The same spirit that animated Otlet and La Fontaine’s efforts to make information useful and meaningful to people in the 20th century motivates the current efforts of Indiana University’s information scientists to do the same for those of us in the 21st century. - Todd Theirault
The Mundaneum museum, located in the quiet university town of Mons, Belgium, is a testament to humanity’s rage for order. Contained within this unusual museum is a vast collection of documents—all that remains of the attempt by two Belgian lawyers to collect and categorize the whole of human thought. It is estimated that, if placed side by side, the museum’s contents would stretch six kilometers (nearly four miles). This October, because of contributions from the Places & Spaces: Mapping Science exhibit and SLIS professor Katy Börner’s Atlas of Science, that distance will get just a bit greater.
Information and timelines from the Atlas, along with the map of Science-Related Wikipedian Activity, an important piece of the Places & Spaces exhibit, will be on display at the Mundaneum until July 2013 as part of the museum’s newest exhibition, Renaissance 2.0: A Journey through the Origins of the Web. To understand what a museum largely composed of card catalogs has to do with Wikipedia or the web (and why, perhaps, Renaissance 2.0 is being sponsored by Google), one needs to understand the passions and purposes of those two exemplary Belgians.
Paul Otlet and Henri La Fontaine dreamed up the idea of the "Repertoire Bibliographique Universel" at the tail end of the 19th century. The RBU was to be a compendium of the world’s ideas, carefully copied onto 3x5 index cards that would number as many as 16 million by 1934. Otlet and La Fontaine were staunch believers that the dissemination of knowledge was the key to achieving a peaceful world. La Fontaine was awarded the Nobel Prize for Peace in 1913 for his efforts toward that goal.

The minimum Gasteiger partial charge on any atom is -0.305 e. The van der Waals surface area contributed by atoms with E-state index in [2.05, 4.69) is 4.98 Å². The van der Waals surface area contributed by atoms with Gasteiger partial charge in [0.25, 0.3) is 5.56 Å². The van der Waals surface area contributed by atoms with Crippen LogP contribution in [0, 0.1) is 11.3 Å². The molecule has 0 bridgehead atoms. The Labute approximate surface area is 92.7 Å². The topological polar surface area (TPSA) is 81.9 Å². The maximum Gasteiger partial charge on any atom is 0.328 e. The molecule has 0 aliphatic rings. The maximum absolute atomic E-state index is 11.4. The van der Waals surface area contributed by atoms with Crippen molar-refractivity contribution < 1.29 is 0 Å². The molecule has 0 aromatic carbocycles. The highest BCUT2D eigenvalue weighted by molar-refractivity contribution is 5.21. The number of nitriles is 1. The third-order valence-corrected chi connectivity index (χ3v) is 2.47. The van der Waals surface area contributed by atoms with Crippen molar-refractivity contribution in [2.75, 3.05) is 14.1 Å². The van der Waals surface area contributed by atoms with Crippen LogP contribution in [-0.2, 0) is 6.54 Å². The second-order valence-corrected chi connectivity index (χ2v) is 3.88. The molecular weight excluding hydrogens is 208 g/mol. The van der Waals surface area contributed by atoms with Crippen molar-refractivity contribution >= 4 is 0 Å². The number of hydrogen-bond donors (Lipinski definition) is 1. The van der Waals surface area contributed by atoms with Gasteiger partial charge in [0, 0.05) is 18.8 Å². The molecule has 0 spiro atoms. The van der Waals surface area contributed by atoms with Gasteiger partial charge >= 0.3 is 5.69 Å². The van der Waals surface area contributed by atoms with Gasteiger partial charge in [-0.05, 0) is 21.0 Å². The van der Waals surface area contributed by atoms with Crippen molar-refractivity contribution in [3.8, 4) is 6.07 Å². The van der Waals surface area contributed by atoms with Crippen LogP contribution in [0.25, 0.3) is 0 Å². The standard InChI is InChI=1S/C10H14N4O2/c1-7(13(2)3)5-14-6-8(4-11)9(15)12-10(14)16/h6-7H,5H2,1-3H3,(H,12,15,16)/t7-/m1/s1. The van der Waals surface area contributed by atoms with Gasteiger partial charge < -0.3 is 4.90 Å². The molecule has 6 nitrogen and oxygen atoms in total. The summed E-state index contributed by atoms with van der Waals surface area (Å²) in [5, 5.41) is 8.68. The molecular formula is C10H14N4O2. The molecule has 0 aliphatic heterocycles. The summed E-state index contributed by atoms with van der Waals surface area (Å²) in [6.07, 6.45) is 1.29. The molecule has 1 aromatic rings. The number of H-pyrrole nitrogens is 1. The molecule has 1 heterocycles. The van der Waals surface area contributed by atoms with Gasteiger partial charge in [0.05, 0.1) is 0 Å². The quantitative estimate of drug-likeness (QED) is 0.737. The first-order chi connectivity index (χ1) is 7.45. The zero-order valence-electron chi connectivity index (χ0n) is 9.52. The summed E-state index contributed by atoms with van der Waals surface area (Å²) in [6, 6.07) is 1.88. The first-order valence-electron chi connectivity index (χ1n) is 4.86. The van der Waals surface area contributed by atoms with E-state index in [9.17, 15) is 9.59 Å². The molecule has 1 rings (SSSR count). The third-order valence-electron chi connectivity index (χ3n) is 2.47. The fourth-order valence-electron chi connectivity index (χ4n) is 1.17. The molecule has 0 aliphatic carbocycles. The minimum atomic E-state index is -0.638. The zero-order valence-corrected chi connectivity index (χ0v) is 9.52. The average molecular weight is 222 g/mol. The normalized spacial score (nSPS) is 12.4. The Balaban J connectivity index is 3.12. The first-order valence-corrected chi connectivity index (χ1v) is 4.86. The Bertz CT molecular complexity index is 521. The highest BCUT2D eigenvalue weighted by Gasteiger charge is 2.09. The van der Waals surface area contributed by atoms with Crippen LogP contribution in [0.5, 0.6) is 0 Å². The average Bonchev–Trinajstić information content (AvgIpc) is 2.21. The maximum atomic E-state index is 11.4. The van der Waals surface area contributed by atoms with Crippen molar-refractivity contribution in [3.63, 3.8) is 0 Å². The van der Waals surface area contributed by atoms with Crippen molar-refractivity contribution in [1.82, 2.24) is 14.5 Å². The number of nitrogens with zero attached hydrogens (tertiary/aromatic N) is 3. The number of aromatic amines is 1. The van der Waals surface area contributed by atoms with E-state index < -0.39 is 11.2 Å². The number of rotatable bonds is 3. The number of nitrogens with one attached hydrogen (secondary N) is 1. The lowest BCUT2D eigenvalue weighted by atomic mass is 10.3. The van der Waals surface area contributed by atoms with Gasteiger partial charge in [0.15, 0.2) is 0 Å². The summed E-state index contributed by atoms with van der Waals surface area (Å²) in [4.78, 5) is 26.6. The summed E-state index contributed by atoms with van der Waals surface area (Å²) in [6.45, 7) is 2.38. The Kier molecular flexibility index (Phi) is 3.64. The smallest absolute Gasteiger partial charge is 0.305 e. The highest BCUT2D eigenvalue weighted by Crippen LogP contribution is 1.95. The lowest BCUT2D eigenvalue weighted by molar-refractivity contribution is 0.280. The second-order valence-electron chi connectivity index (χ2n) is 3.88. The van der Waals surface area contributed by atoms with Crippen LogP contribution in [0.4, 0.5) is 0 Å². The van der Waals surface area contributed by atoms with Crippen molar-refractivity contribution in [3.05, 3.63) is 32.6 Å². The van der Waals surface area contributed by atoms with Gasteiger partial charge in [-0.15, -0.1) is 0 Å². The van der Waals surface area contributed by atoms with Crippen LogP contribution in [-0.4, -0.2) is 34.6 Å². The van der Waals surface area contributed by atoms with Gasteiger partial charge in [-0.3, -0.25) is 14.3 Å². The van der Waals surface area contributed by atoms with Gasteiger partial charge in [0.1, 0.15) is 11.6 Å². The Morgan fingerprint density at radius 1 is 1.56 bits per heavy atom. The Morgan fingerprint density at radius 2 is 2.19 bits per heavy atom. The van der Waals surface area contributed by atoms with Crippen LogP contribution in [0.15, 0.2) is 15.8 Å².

Meanwhile, Otlet occupied himself with overseeing the RBU, writing seminal books on documentation, creating futuristic workspaces, and designing utopian cities. Oh, and there’s a pretty good argument to be made that, by 1934, he had already "thought up the internet." It was in that year that Otlet’s Treatise on Documentation outlined a plan to use phone lines and television signals to create what he called "The Radiated Library." Users would simply dial up one of the many Mundaneums that were to be located in major cities around the globe and request a book or "search" for information on a topic. An employee at the Mundaneum would then place the relevant text in front of a camera, and the image would appear on the user’s screen. In this way, scholars could have access to a vast network of information without ever leaving the comfort of their desks.
As plans for Radiated Libraries, Mundaneums, and all-encompassing classification systems illustrate, Otlet and La Fontaine realized that all the knowledge in the world was useless without access and order. For this reason, the inclusion of The Atlas of Science and Places & Spaces in the Mundaneum makes for a good fit. The same spirit that animated Otlet and La Fontaine’s efforts to make information useful to people in the 20th century motivates the current efforts of Indiana University’s information scientists to do the same for those of us in the 21st century. Books like The Atlas of Science and an exhibit like Places & Spaces offer us stunning new ways of looking at data, fresh perspectives on our ever-expanding landscape of human knowledge.
From radiated libraries to lighting-speed search engines, from hand-drawn maps of nautical routes to computer-generated maps of scientific research, our tools of understanding have evolved to keep pace with our desire for exploration. To take an index card from a wooden cabinet in Belgium or enter a search term into a database in Bloomington is to stare once again out into the wilderness of human experience, hold forth a compass, and chart a course.
• Release prepared by Todd Theriault, Cyberinfrastructure for Network Science Center, SLIS, Indiana University.
Posted October 08, 2012